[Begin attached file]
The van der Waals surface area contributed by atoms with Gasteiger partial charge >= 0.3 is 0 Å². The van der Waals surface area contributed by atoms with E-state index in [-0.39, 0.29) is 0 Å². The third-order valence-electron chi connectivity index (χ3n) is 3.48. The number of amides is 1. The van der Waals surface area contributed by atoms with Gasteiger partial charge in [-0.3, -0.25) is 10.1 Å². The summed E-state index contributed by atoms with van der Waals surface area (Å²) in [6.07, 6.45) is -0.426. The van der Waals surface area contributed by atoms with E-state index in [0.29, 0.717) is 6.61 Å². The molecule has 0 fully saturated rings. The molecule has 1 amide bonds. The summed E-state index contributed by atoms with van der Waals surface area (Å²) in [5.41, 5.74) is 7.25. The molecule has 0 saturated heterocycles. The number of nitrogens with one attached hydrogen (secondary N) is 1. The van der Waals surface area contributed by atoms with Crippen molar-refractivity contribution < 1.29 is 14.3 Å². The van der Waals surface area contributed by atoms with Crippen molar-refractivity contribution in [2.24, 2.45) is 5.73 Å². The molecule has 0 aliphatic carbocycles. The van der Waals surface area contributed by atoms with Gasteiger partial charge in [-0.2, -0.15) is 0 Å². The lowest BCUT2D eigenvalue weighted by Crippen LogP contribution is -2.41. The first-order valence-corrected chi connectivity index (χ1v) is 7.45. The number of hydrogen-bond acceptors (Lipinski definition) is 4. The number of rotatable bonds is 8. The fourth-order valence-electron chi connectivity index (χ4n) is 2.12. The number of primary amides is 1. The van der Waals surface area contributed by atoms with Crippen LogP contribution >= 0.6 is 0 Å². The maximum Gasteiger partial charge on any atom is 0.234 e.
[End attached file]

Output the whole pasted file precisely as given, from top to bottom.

The van der Waals surface area contributed by atoms with Gasteiger partial charge >= 0.3 is 0 Å². The van der Waals surface area contributed by atoms with E-state index in [-0.39, 0.29) is 0 Å². The third-order valence-electron chi connectivity index (χ3n) is 3.48. The number of amides is 1. The van der Waals surface area contributed by atoms with Gasteiger partial charge in [-0.3, -0.25) is 10.1 Å². The summed E-state index contributed by atoms with van der Waals surface area (Å²) in [6.07, 6.45) is -0.426. The van der Waals surface area contributed by atoms with E-state index in [0.29, 0.717) is 6.61 Å². The molecule has 0 fully saturated rings. The molecule has 1 amide bonds. The summed E-state index contributed by atoms with van der Waals surface area (Å²) in [5.41, 5.74) is 7.25. The molecule has 0 saturated heterocycles. The number of nitrogens with one attached hydrogen (secondary N) is 1. The van der Waals surface area contributed by atoms with Crippen molar-refractivity contribution < 1.29 is 14.3 Å². The van der Waals surface area contributed by atoms with Crippen molar-refractivity contribution in [2.24, 2.45) is 5.73 Å². The molecule has 0 aliphatic carbocycles. The van der Waals surface area contributed by atoms with Gasteiger partial charge in [-0.2, -0.15) is 0 Å². The lowest BCUT2D eigenvalue weighted by Crippen LogP contribution is -2.41. The first-order valence-corrected chi connectivity index (χ1v) is 7.45. The number of hydrogen-bond acceptors (Lipinski definition) is 4. The number of rotatable bonds is 8. The fourth-order valence-electron chi connectivity index (χ4n) is 2.12. The number of primary amides is 1. The van der Waals surface area contributed by atoms with Crippen LogP contribution >= 0.6 is 0 Å². The maximum Gasteiger partial charge on any atom is 0.234 e.